Coors Light, Tide Cleaners offer to do laundry for college football fans

    • To lighten the load of college football fans this season, Molson Coors brand Coors Light has teamed up with Tide Cleaners, a personal clothing washing company created by P&G detergent brand Tide, according to a press release.
    • Coors Light wants to help fans “keep their chores light” by inviting those in select markets to drop their dirty laundry off at a participating bar on Oct. 8 to have it cleaned by Tide Cleaners so there’s more time to enjoy the game. Additionally, the brands will be raffling off cleaning services and merchandise through Nov. 4.
    • The campaign amplifies Coors Light’s stance as a “chill” beer and pairs well with other recent playful sports marketing efforts from the brand. The integration may also help Tide Cleaners widen its reach to consumers following pandemic-related struggles for the industry. 

    Coors Light has built its brand around the idea of relaxation, and with ironing and laundry ranking as America’s fourth and fifth least favorite household chores, respectively, taking the tedious tasks off sports fans’ plates is a clever ploy to keep viewers in front of the screen.

    The partnership with Tide Cleaners features a landing page that fans can visit to enter to win season-long laundry cleaning services and additional perks. As part of the campaign, participating bars in Cincinnati, Denver and Chicago will also collect patrons’ dirty laundry on a Saturday in October. Saturday was chosen as not only is it a popular day for college football games, but is also reportedly the most popular day for chores, per the release. To promote the cleaning service, Coors Light enlisted brand partner and ESPN’s College GameDay analyst Kirk Herbstreit for a playful 15-second spot.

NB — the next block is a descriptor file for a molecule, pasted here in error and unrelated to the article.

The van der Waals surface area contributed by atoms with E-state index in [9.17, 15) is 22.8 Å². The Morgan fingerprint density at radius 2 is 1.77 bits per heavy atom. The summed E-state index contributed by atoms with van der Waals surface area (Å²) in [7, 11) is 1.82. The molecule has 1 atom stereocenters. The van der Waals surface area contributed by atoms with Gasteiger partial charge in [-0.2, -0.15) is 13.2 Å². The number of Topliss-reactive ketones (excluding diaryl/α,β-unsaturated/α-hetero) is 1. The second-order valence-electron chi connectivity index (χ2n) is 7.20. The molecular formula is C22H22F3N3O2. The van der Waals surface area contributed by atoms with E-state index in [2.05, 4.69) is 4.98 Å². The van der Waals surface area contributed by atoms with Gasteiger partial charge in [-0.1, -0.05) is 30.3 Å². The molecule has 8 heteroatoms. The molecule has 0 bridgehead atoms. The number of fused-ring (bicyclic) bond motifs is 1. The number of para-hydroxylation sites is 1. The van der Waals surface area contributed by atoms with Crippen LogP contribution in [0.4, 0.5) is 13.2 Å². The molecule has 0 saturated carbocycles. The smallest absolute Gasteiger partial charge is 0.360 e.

Procter & Gamble’s Tide Cleaners was formed in 2010 with just four locations. It rapidly expanded and has a heavy presence on college campuses, where students may not have the resources or time to properly clean their own clothing. Still, the dry cleaning industry was hit hard as the pandemic limited the need for such services. While the college football activation is in line with the brand’s focus on younger consumers, it could also help widen the brand’s reach and attract consumers back to the services. 

    Sports has repeatedly been a hard-hitting industry for brands looking to appeal to this masses, and the latest campaign isn’t Tide’s first football-related marketing ploy. In September, the brand urged fans to finally wash their lucky jerseys in a TV and social media ad campaign. Coors Light also has a history of college sport activations, such as releasing a beer-flavored lollipop in time for March Madness in order to calm down anxious fans and often creates novelty items centered around popular happenings. 


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